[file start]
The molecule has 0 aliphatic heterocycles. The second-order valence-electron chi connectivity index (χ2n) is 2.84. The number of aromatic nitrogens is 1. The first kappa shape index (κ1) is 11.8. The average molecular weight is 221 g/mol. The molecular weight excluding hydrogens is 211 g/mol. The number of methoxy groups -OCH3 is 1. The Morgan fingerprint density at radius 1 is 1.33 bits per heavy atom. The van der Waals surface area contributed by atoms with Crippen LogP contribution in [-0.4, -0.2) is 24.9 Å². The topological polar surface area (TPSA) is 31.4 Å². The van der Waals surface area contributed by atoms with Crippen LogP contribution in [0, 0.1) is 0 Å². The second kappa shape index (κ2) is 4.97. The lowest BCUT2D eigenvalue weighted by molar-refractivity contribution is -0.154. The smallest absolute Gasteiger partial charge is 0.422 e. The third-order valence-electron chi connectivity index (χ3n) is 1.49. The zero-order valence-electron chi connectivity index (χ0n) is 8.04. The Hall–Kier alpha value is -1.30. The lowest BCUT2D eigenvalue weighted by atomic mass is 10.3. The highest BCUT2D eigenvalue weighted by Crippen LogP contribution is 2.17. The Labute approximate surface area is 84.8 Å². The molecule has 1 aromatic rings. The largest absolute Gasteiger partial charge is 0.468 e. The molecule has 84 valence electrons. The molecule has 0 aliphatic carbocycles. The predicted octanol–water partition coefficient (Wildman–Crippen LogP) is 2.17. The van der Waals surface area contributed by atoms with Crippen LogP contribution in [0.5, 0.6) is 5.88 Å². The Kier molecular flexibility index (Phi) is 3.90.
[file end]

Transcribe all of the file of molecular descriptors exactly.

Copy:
The molecule has 0 aliphatic heterocycles. The second-order valence-electron chi connectivity index (χ2n) is 2.84. The number of aromatic nitrogens is 1. The first kappa shape index (κ1) is 11.8. The average molecular weight is 221 g/mol. The molecular weight excluding hydrogens is 211 g/mol. The number of methoxy groups -OCH3 is 1. The Morgan fingerprint density at radius 1 is 1.33 bits per heavy atom. The van der Waals surface area contributed by atoms with Crippen LogP contribution in [-0.4, -0.2) is 24.9 Å². The topological polar surface area (TPSA) is 31.4 Å². The van der Waals surface area contributed by atoms with Crippen LogP contribution in [0, 0.1) is 0 Å². The second kappa shape index (κ2) is 4.97. The lowest BCUT2D eigenvalue weighted by molar-refractivity contribution is -0.154. The smallest absolute Gasteiger partial charge is 0.422 e. The third-order valence-electron chi connectivity index (χ3n) is 1.49. The zero-order valence-electron chi connectivity index (χ0n) is 8.04. The Hall–Kier alpha value is -1.30. The lowest BCUT2D eigenvalue weighted by atomic mass is 10.3. The highest BCUT2D eigenvalue weighted by Crippen LogP contribution is 2.17. The Labute approximate surface area is 84.8 Å². The molecule has 1 aromatic rings. The largest absolute Gasteiger partial charge is 0.468 e. The molecule has 84 valence electrons. The molecule has 0 aliphatic carbocycles. The predicted octanol–water partition coefficient (Wildman–Crippen LogP) is 2.17. The van der Waals surface area contributed by atoms with Crippen LogP contribution in [0.5, 0.6) is 5.88 Å². The Kier molecular flexibility index (Phi) is 3.90.